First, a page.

“I got a call from one of those Veeps,” he told me. “She asked how long my project had been going on, and seemed surprised it was such a new idea and was already showing good results. Then she asked me to come and talk with her team at their next meeting, because they might want to do something like that in their division.”

His energy was coming back. All it took was for him to have a sense of the value of this thing, and when nobody bothered to have even a quick Debrief-and-Thanks conversation, the air went out of his enthusiasm. Closure conversations are the most necessary conversations in any relationship – at work or at home. Acknowledge the facts – that’s the debrief part. Appreciate the people – that’s the thanks part. And it can be useful to dust out any crumbs of discontent too, by adding the other 2 pieces: apologize for anything that’s been left swept under a rug, and update any old expectations from the past so they fit well with today’s reality.

Closure conversations can restore a sense of accomplishment and resuscitate a neglected project. Sometimes a little Thank You, laced with some appreciation of the facts in the matter, makes a big difference.

A Tip for Smarter Staff Meetings

 

A manager I know came up with the best idea I ever saw for having her staff meetings be short and smart. Her name is Sharon, and she has a staff of 14 direct reports. I borrowed her idea myself when I managed a conference, and I have recommended it to every manager I ever worked with. She had some rules, of course.

Rule #1. Always have the meeting in a room with a whiteboard or a flip chart.

Rule #2. Write the group goal at the top of the whiteboard or flip chart.

Rule #3. Track the assignments for each staff person – everything they are responsible for, including projects, tasks, communications, etc. – as well as when they are due. Add any clarifying notes as needed.

Here’s what Sharon’s meeting room whiteboard looked like (shortened for sanity’s sake):

Our Goal

Customers Pleased, Employees Valued, and Bottom-line Business Growth for the Future

Staff Names

Assignment(s) – Project, Task, etc. Due Date

Notes

Aaron 1. Newsletter out
2. Staff review of customer survey report
1st week/mo.
July 8
Work with Karen
Joan 1. Billing program updates
2. Software training manuals ready
July 9
July 10
IT group
Zack 1. Budget review and approval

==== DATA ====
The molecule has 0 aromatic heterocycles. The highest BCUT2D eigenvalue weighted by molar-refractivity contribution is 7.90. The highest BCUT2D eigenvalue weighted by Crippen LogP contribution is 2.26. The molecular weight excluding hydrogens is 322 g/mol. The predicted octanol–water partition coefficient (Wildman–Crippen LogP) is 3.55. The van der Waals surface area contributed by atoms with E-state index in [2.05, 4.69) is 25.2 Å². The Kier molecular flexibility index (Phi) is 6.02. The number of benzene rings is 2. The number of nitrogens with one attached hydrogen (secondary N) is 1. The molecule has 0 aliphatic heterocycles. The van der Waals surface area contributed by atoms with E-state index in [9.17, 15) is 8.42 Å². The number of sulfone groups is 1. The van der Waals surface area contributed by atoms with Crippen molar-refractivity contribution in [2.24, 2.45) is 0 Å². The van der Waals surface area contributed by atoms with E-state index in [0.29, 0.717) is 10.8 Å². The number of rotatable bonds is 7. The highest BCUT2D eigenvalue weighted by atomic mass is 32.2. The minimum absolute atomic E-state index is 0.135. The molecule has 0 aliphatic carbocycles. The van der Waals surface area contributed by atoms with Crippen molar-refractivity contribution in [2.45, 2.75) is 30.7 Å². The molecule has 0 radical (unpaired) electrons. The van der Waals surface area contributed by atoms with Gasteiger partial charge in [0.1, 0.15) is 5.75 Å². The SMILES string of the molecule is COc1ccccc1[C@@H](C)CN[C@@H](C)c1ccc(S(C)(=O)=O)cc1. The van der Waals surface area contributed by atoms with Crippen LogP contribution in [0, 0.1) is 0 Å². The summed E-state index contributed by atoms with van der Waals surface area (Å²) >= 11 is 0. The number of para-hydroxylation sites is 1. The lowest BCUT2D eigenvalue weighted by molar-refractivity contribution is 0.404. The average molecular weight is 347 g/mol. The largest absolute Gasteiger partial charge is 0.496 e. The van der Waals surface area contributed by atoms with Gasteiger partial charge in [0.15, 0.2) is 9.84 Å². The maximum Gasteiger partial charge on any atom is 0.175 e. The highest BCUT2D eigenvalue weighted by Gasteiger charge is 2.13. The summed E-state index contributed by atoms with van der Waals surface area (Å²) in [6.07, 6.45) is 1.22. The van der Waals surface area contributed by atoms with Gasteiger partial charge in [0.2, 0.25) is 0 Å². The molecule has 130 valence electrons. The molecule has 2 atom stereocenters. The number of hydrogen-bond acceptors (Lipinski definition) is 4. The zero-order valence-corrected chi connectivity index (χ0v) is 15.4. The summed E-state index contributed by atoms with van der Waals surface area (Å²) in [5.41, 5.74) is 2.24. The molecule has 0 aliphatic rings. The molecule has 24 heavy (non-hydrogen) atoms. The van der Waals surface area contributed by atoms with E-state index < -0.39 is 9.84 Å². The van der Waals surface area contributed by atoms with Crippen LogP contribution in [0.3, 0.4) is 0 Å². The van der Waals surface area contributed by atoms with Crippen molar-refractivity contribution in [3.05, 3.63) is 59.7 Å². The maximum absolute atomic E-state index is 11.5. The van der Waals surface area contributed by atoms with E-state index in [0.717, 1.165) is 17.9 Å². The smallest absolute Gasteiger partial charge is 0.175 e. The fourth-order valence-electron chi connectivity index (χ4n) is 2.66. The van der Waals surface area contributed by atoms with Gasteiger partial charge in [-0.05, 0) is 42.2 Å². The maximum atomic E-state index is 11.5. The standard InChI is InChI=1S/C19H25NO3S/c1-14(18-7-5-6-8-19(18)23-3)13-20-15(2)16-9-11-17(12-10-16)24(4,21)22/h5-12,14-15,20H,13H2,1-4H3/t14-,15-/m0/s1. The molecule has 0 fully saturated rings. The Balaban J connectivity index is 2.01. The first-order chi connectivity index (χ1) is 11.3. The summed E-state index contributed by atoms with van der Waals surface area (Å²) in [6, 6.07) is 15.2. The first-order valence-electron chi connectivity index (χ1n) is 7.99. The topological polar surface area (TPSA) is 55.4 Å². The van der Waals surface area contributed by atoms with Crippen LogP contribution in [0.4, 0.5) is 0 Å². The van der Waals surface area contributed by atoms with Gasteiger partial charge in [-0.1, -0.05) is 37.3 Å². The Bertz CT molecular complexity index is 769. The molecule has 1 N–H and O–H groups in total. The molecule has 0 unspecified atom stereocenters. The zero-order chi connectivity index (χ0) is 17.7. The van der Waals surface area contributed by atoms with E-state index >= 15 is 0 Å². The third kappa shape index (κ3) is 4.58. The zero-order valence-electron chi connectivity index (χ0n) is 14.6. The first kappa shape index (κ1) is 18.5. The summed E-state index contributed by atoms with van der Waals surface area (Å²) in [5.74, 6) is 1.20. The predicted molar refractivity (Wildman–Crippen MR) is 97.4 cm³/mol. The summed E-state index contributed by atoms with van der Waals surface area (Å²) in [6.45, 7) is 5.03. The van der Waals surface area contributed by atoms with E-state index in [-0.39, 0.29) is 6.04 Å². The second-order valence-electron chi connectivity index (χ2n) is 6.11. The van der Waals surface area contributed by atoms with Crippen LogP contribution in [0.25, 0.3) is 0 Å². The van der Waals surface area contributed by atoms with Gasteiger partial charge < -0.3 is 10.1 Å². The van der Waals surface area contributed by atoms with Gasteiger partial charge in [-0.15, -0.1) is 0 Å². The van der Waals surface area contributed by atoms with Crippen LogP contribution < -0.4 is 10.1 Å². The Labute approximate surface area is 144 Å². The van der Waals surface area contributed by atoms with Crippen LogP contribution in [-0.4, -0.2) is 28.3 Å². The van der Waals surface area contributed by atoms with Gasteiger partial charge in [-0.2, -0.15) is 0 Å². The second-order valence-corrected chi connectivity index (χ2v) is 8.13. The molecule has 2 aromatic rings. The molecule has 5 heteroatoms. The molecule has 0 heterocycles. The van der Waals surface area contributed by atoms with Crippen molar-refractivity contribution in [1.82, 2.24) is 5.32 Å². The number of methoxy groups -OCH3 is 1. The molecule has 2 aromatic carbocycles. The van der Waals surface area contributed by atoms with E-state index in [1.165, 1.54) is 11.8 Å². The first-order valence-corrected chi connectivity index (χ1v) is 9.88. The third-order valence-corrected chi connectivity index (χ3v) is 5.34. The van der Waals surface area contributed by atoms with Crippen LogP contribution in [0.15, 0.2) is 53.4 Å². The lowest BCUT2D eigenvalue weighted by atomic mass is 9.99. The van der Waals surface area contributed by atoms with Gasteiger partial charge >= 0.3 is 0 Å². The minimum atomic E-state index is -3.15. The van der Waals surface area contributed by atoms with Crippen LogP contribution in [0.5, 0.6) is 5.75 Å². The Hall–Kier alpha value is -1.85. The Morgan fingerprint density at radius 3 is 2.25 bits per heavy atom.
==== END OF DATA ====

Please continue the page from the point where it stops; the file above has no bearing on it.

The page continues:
2. New carpet in front entry
July 10
July 3
Contractors

Sharon used this display as her meeting agenda. At the start of each meeting, the group went through the list and reviewed each person’s assignments and what they had to say about how things are going – problems, breakthroughs, calls for help. Sharon always asked them to say what’s next, or she would let them know what she saw was needed by the next meeting. Then the board would be updated for next week’s meeting.

There was one last rule that Sharon kept as a way for people to be related in a way that she called “our non-agenda life”:

Rule #4. Use either the first or the last 10-15 minutes for an update on “Human Being News”. This was the part of the meeting where a few people would speak up about something that was either good, bad, or exciting in their personal or home life. It didn’t take long, and it added a dose of humanity to the business of producing results.

Sharon’s meetings worked – everyone knew what everyone else was working on and stayed on track with the work to be done. The meetings had a good energy and value for each participant, and her department was one of the most pleasant and productive workplaces I’ve ever seen.

The Myth of Silos, Fences, and Boundaries

A great teacher once asked me to take 15 minutes and make a list of all the things I am ignoring in my life. I did it: the list included a basket of mending, a rude neighbor, and the funny noise my car made when I went over 50 mph. Then I read the list to him and he asked, “How can you say you are ignoring those things if you are able to write them on a list and tell me about them?”

Point taken: there is no such thing as “ignoring” anything because ignoring is an active task that must be maintained over time. We cannot simply use our willpower to put something out of mind.

A former client contacted me recently to say that a whole division in her company was being moved to another location. “The problem of communicating across silos,” she said, “is going to get even worse.”

I had lunch recently with someone – a smart and fast-thinking guy who does excellent work – who explained the problems he has with certain incompetent people at work. “They don’t understand management or technology,” he said, “and they slow things down. Now I just I fence them off.”

A project manager told me at a meeting he believed setting boundaries on what a project should and should not include was his most important job. “Otherwise,” he insisted, “we can’t plan for the project schedule and budget.”

My question: Why do we talk about silos, fences, and boundaries? What we are really talking about is creating effective ways to relate to others in different circumstances, isn’t it?